Senior dog lying down

Senior Care

Senior dogs can take a bit more care then our younger dogs, but it is important to remember that age in and of itself is not a disease. Although our senior dogs are more prone to developing a disease in their later years, there are signs and special steps that you can take to enrich their lives. This way, they can live a longer, healthier and more active life by eating right and discovering any problems, while they are still manageable.

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When does a dog become a senior?

We consider larger dogs seniors, roughly between 5-7 years of age and smaller breed dogs from 7-9 years of age. Since animals age faster than humans, they are considered to be a senior a lot earlier then what most of us would expect.

What are common senior dog health issues?

Senior dogs are prone to health concerns such as diabetes, kidney disease, heart disease and debilitating arthritis. Recognizing early signs of diseases can help to improve your senior dog’s quality of life. Typical signs to look for include:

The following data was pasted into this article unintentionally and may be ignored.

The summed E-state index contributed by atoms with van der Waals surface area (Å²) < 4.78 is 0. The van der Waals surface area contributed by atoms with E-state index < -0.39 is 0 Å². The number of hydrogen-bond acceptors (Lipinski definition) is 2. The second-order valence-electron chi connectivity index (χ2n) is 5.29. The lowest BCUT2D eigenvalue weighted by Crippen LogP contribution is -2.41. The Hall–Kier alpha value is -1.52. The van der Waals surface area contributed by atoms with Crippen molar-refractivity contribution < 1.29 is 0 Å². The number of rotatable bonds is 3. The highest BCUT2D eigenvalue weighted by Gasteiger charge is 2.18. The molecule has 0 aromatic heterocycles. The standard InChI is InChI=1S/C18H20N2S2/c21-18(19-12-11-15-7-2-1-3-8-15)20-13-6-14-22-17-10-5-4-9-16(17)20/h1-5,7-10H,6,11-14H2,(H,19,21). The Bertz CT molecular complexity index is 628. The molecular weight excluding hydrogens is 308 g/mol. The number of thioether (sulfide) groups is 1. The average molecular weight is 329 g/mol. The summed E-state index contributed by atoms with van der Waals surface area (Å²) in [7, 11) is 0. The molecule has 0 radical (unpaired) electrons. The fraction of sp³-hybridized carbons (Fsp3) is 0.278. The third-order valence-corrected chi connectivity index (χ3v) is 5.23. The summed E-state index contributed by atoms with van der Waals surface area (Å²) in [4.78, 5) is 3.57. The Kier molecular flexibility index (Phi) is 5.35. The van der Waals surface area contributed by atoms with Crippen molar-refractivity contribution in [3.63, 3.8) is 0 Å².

• Excessive increase or decrease in eating, drinking or urinating
  • Decrease in activity level including walking and playing
  • Weight loss or gain
  • Dull hair coat
  • Depressed or lethargic
  • Vocalization
  • Cognitive loss
  • Foul odor from mouth
  • Hesitant to climb stairs, jumping on and off objects or getting up from laying position

How to care for senior dog?

We recommend bringing your senior dog twice a year, as your dog ages, it’s important to keep on top of their health. Animals are so good at hiding their illness and or pain until sometimes, it’s too late. It’s also good for you to know that in 6 months your pet ages roughly 3½ years!

There are a few fundamental steps that you can take to ensure your senior dog’s optimal health, include things like diet, regular vaccinations, exercise, dental health and regular check-ups by your veterinarian.

Your veterinarian will do a complete physical exam, followed by diagnostic testing which may include blood work, urinalysis and checking the stool for any parasites. All of these in combination allows your veterinarian to get the bigger picture of what may be going on inside your dog’s body.

Most of the time you won’t be able to see clinical signs, so having a wellness exam is very important to detect the early stages of a disease. Catching diseases early such as diabetes, for instance, can greatly improve overall health and longevity of your dog.

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